"I'm inspired by elements of sportswear, particularly boxing. Those outfits tend to combine glamour and practicality: The shorts are silk and full of color. The dressing gown is practical when you’re warming up, yet floaty and gorgeous. And the belt is huge and blingy and beautiful. I like to bring those elements together because performing is very much my form of a sport and there are practical matters to be considered, like getting hot and sweaty. I need to move my legs, I need to bend down and run and jump around, but at the same time, I want to look glamorous and elevated and feel floaty. Combining all of those things together to make clothing for this tour has been an absolute joy."

What led you to see boxing as a source of fashion inspiration?
"Boxing is one of those sports that has a very interesting element of skill involved, and it also has that double-edged sword of being incredibly violent. So it’s kind of curious to me. My dad watched a lot of boxing, and although I didn’t like it, I was fascinated. And of course people like Muhammad Ali really pulled you into the sport, so you can't deny it's attractive."

Versace bag.
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Photographed by Lucie Hugary.
How does that turned-up look compare to your off-duty uniform?
"When I'm traveling between shows, it's all about a fresh tracksuit. I like patterns on my tracksuit and big, bold lettering — something more playful. I also like really stupid, loud T-shirts. But my ultimate Aluna outfit, because I'm intrinsically lazy, is a one-piece, something that's pretty much a bag."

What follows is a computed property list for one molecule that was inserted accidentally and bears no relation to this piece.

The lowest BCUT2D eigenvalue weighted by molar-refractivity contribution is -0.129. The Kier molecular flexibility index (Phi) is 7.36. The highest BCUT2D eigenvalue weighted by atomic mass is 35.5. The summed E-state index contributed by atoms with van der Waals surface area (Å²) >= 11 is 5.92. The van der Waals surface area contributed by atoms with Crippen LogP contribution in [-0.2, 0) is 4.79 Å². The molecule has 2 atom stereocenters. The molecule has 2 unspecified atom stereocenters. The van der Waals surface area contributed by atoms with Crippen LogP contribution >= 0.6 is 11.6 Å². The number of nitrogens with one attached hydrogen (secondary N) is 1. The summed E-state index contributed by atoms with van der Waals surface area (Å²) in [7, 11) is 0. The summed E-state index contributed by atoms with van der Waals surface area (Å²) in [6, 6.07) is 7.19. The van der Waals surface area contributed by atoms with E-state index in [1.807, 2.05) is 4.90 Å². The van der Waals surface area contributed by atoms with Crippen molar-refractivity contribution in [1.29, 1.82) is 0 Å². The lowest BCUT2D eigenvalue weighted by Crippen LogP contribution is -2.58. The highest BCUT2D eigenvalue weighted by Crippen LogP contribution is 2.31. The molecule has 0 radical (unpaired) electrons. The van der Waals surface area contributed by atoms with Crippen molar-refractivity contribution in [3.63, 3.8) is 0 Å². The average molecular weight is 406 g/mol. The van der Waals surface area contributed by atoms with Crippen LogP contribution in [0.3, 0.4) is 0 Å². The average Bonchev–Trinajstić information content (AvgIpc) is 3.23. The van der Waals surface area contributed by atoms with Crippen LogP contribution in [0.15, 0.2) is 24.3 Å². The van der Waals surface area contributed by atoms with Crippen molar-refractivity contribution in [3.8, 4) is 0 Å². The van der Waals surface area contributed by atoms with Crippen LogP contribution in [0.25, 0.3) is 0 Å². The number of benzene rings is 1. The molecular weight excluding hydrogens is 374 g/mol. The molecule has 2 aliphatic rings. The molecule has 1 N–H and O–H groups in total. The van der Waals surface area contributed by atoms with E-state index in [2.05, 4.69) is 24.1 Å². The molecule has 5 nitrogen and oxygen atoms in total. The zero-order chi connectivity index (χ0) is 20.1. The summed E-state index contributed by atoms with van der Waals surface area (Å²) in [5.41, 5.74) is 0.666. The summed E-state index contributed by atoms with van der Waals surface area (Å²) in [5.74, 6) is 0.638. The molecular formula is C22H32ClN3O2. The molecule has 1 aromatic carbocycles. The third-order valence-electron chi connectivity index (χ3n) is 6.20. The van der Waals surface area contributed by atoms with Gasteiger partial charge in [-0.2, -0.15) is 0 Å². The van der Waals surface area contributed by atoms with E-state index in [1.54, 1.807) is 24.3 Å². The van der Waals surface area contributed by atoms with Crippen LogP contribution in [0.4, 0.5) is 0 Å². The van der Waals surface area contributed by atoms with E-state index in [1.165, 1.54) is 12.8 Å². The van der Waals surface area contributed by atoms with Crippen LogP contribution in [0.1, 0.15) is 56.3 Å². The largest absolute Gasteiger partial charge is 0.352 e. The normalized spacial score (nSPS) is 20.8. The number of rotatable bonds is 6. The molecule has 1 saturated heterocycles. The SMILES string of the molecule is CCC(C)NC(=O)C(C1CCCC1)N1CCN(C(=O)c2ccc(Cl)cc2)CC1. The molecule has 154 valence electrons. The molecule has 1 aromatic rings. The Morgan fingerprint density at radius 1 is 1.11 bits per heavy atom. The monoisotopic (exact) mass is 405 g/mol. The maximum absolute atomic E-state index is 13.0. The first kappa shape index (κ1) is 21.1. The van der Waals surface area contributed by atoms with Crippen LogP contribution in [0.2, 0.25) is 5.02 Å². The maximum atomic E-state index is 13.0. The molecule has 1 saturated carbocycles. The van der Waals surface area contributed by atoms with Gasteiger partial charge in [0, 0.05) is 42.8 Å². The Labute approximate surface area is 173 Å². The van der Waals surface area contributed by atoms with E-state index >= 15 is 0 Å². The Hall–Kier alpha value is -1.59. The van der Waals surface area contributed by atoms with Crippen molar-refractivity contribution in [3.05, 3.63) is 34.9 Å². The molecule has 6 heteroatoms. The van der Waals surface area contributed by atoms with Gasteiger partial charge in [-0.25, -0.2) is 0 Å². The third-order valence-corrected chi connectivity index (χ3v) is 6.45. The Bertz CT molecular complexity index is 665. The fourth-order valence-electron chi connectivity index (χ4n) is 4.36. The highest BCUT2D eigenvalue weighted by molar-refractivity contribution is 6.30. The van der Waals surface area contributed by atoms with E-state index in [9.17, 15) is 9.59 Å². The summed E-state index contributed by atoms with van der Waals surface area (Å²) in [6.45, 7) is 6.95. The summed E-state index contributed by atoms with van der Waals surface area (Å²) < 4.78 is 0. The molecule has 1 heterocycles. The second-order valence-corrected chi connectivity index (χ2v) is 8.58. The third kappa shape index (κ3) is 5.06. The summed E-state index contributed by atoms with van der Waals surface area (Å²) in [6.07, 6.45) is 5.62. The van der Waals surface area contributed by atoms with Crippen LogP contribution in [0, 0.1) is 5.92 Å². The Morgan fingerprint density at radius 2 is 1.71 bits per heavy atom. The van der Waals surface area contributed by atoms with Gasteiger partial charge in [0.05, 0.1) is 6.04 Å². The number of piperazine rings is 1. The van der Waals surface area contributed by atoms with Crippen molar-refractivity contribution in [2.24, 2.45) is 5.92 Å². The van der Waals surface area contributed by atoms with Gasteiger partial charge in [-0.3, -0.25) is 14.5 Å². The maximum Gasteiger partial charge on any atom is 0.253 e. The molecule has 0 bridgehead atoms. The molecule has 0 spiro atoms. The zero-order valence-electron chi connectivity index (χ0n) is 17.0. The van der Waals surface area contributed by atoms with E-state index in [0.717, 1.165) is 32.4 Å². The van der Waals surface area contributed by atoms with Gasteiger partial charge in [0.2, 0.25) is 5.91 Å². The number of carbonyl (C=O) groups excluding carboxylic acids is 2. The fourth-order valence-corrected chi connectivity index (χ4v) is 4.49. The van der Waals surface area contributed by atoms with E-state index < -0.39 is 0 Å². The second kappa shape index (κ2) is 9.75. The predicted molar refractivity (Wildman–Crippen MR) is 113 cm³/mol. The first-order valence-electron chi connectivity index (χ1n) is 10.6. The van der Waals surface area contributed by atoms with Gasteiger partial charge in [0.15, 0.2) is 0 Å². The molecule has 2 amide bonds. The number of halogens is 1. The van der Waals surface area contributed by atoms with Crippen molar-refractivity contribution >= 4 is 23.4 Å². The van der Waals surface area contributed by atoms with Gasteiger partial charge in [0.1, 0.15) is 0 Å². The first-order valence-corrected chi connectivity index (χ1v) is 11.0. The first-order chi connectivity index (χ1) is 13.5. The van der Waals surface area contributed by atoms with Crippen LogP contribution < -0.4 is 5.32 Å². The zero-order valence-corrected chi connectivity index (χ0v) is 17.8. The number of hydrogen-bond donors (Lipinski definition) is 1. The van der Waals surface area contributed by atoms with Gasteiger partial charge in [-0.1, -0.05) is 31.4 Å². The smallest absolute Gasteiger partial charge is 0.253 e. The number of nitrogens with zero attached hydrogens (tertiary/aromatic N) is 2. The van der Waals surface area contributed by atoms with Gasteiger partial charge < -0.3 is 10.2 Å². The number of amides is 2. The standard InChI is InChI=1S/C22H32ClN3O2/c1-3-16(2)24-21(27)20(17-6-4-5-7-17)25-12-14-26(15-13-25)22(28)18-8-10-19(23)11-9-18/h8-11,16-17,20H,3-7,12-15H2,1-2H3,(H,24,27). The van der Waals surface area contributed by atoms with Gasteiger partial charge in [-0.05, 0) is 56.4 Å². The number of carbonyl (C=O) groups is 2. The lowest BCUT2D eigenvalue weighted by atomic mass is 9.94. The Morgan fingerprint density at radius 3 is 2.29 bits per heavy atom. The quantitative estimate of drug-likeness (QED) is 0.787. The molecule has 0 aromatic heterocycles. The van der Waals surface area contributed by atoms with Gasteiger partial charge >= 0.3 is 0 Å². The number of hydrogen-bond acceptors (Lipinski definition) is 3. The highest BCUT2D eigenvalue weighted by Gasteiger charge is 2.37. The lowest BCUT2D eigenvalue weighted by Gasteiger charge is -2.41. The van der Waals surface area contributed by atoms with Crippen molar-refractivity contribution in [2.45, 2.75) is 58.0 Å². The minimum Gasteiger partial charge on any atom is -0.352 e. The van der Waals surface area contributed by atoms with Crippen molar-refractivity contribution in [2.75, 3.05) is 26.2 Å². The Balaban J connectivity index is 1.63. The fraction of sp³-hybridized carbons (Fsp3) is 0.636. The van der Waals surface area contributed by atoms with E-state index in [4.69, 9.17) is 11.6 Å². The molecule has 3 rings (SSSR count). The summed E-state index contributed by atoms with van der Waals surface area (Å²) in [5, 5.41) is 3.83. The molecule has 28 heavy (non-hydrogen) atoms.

What's your M.O. when it comes to accessorizing?
"On stage, [I want you] to see what I'm wearing from a long distance away. If you're at the back — it's not the ballet so you don't have binoculars — an accessory has to be a really bold statement."

Versace bag.
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Photographed by Lucie Hugary.
What fashion rule do you love to break?
"Wrong length trousers."

How do you approach shopping for one-of-a-kind pieces without breaking the bank?
"If you see something that is out of your price range and you think you just have to have it, take a minute, leave the store, and see how you feel as you go around the block. If you have a feeling of relief — Oh yeah, that would’ve been a terrible purchase — or if you feel really desperate to get around the block and get back into the store before somebody else buys it, then you know whether it’s worth the check."

Versace bag.
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Photographed by Lucie Hugary.
What do you hope people take away from your style?
"Try not to see clothing as just about your body type and what fits your shape. See it as your escape, your way to say something that your body doesn’t say, or something that your voice doesn’t say. It's there to help you go out in the world with a little bit of protection, meaning that you get to be free.

"You have to learn how a piece of clothing makes you feel inside. If I put something on and feel good enough and lighthearted enough to walk up to somebody on the street and say, 'Hi, babe! You look great, are you having a great day?' — which is not really how I normally am — then I know that a piece of clothing is doing its job."

Versace bag.